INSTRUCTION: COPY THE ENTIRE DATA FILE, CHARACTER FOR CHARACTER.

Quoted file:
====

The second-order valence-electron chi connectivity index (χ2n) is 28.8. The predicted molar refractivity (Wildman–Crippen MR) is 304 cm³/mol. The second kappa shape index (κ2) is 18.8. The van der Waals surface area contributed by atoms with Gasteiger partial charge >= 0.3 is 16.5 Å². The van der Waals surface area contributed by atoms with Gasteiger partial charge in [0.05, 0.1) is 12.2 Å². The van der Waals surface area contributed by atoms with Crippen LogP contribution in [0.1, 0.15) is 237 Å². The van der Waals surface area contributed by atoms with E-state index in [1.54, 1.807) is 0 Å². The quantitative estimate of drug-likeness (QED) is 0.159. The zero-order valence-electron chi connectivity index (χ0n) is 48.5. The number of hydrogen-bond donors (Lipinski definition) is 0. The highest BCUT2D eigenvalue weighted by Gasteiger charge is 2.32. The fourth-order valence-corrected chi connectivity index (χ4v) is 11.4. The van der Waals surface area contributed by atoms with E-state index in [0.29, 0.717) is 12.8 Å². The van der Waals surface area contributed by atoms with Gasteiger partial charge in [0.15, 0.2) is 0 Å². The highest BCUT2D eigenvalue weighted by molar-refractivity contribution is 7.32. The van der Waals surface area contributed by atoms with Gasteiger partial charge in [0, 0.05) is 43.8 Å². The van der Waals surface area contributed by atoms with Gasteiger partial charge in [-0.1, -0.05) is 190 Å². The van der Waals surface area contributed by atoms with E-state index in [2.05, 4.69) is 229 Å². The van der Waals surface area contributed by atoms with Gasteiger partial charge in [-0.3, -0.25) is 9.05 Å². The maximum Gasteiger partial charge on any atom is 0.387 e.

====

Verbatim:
The second-order valence-electron chi connectivity index (χ2n) is 28.8. The predicted molar refractivity (Wildman–Crippen MR) is 304 cm³/mol. The second kappa shape index (κ2) is 18.8. The van der Waals surface area contributed by atoms with Gasteiger partial charge >= 0.3 is 16.5 Å². The van der Waals surface area contributed by atoms with Gasteiger partial charge in [0.05, 0.1) is 12.2 Å². The van der Waals surface area contributed by atoms with Crippen LogP contribution in [0.1, 0.15) is 237 Å². The van der Waals surface area contributed by atoms with E-state index in [1.54, 1.807) is 0 Å². The quantitative estimate of drug-likeness (QED) is 0.159. The zero-order valence-electron chi connectivity index (χ0n) is 48.5. The number of hydrogen-bond donors (Lipinski definition) is 0. The highest BCUT2D eigenvalue weighted by Gasteiger charge is 2.32. The fourth-order valence-corrected chi connectivity index (χ4v) is 11.4. The van der Waals surface area contributed by atoms with E-state index in [0.29, 0.717) is 12.8 Å². The van der Waals surface area contributed by atoms with Gasteiger partial charge in [0.15, 0.2) is 0 Å². The highest BCUT2D eigenvalue weighted by molar-refractivity contribution is 7.32. The van der Waals surface area contributed by atoms with Gasteiger partial charge in [0, 0.05) is 43.8 Å². The van der Waals surface area contributed by atoms with Gasteiger partial charge in [-0.1, -0.05) is 190 Å². The van der Waals surface area contributed by atoms with E-state index in [2.05, 4.69) is 229 Å². The van der Waals surface area contributed by atoms with Gasteiger partial charge in [-0.3, -0.25) is 9.05 Å². The maximum Gasteiger partial charge on any atom is 0.387 e.